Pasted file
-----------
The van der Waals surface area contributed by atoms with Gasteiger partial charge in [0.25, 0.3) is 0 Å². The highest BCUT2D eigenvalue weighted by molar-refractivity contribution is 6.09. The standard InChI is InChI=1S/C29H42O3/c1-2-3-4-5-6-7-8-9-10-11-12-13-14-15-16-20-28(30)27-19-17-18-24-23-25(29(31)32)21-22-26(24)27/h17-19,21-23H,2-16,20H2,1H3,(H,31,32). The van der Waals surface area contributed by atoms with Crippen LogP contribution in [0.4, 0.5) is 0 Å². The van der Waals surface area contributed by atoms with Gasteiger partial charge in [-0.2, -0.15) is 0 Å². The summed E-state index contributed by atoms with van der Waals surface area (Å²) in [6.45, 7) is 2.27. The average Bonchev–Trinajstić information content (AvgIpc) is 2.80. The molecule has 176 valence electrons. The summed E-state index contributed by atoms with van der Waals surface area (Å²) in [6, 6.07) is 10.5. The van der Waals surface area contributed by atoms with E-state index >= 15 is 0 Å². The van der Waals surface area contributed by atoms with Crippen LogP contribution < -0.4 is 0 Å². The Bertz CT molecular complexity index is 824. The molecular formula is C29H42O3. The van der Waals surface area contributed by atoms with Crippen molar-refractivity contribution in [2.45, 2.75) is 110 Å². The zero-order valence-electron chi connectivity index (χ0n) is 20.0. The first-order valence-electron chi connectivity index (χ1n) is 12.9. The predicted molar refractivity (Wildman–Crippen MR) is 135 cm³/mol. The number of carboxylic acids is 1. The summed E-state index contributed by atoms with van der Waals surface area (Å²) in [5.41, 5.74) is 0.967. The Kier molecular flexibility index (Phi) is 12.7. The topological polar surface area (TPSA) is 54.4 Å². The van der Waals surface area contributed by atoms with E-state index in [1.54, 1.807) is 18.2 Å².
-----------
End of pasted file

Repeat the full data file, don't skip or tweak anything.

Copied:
The van der Waals surface area contributed by atoms with Gasteiger partial charge in [0.25, 0.3) is 0 Å². The highest BCUT2D eigenvalue weighted by molar-refractivity contribution is 6.09. The standard InChI is InChI=1S/C29H42O3/c1-2-3-4-5-6-7-8-9-10-11-12-13-14-15-16-20-28(30)27-19-17-18-24-23-25(29(31)32)21-22-26(24)27/h17-19,21-23H,2-16,20H2,1H3,(H,31,32). The van der Waals surface area contributed by atoms with Crippen LogP contribution in [0.4, 0.5) is 0 Å². The van der Waals surface area contributed by atoms with Gasteiger partial charge in [-0.2, -0.15) is 0 Å². The summed E-state index contributed by atoms with van der Waals surface area (Å²) in [6.45, 7) is 2.27. The average Bonchev–Trinajstić information content (AvgIpc) is 2.80. The molecule has 176 valence electrons. The summed E-state index contributed by atoms with van der Waals surface area (Å²) in [6, 6.07) is 10.5. The van der Waals surface area contributed by atoms with E-state index >= 15 is 0 Å². The van der Waals surface area contributed by atoms with Crippen LogP contribution < -0.4 is 0 Å². The Bertz CT molecular complexity index is 824. The molecular formula is C29H42O3. The van der Waals surface area contributed by atoms with Crippen molar-refractivity contribution in [2.45, 2.75) is 110 Å². The zero-order valence-electron chi connectivity index (χ0n) is 20.0. The first-order valence-electron chi connectivity index (χ1n) is 12.9. The predicted molar refractivity (Wildman–Crippen MR) is 135 cm³/mol. The number of carboxylic acids is 1. The summed E-state index contributed by atoms with van der Waals surface area (Å²) in [5.41, 5.74) is 0.967. The Kier molecular flexibility index (Phi) is 12.7. The topological polar surface area (TPSA) is 54.4 Å². The van der Waals surface area contributed by atoms with E-state index in [1.54, 1.807) is 18.2 Å².